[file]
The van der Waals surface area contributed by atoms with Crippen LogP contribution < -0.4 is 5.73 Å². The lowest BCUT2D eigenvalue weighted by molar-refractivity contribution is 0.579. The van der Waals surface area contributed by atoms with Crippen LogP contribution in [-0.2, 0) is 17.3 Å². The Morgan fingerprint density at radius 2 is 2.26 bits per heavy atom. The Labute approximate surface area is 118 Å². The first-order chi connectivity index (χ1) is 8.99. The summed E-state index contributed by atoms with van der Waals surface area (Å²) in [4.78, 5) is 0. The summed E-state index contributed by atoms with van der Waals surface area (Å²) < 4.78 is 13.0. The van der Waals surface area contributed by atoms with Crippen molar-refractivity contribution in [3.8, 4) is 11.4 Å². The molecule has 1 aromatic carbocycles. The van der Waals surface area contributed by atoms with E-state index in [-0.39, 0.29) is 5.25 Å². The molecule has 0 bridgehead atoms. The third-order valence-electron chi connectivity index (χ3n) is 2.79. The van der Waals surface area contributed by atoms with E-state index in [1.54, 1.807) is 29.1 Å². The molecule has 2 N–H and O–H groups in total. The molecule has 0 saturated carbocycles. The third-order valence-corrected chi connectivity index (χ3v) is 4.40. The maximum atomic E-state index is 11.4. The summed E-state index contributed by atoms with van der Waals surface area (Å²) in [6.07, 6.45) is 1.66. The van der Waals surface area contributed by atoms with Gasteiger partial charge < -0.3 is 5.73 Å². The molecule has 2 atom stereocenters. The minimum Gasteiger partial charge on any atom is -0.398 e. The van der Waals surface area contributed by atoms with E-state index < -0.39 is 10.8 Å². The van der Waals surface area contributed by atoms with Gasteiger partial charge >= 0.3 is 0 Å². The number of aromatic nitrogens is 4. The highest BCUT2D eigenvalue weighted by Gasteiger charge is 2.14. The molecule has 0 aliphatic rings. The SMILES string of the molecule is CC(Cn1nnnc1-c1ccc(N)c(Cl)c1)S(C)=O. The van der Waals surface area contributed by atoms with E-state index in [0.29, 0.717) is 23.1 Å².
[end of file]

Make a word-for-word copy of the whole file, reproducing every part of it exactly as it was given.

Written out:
The van der Waals surface area contributed by atoms with Crippen LogP contribution < -0.4 is 5.73 Å². The lowest BCUT2D eigenvalue weighted by molar-refractivity contribution is 0.579. The van der Waals surface area contributed by atoms with Crippen LogP contribution in [-0.2, 0) is 17.3 Å². The Morgan fingerprint density at radius 2 is 2.26 bits per heavy atom. The Labute approximate surface area is 118 Å². The first-order chi connectivity index (χ1) is 8.99. The summed E-state index contributed by atoms with van der Waals surface area (Å²) in [4.78, 5) is 0. The summed E-state index contributed by atoms with van der Waals surface area (Å²) < 4.78 is 13.0. The van der Waals surface area contributed by atoms with Crippen molar-refractivity contribution in [3.8, 4) is 11.4 Å². The molecule has 1 aromatic carbocycles. The van der Waals surface area contributed by atoms with E-state index in [-0.39, 0.29) is 5.25 Å². The molecule has 0 bridgehead atoms. The third-order valence-electron chi connectivity index (χ3n) is 2.79. The van der Waals surface area contributed by atoms with E-state index in [1.54, 1.807) is 29.1 Å². The molecule has 2 N–H and O–H groups in total. The molecule has 0 saturated carbocycles. The third-order valence-corrected chi connectivity index (χ3v) is 4.40. The maximum atomic E-state index is 11.4. The summed E-state index contributed by atoms with van der Waals surface area (Å²) in [6.07, 6.45) is 1.66. The van der Waals surface area contributed by atoms with Gasteiger partial charge < -0.3 is 5.73 Å². The molecule has 2 atom stereocenters. The minimum Gasteiger partial charge on any atom is -0.398 e. The van der Waals surface area contributed by atoms with E-state index < -0.39 is 10.8 Å². The van der Waals surface area contributed by atoms with Gasteiger partial charge >= 0.3 is 0 Å². The number of aromatic nitrogens is 4. The highest BCUT2D eigenvalue weighted by Gasteiger charge is 2.14. The molecule has 0 aliphatic rings. The SMILES string of the molecule is CC(Cn1nnnc1-c1ccc(N)c(Cl)c1)S(C)=O. The van der Waals surface area contributed by atoms with E-state index in [0.29, 0.717) is 23.1 Å².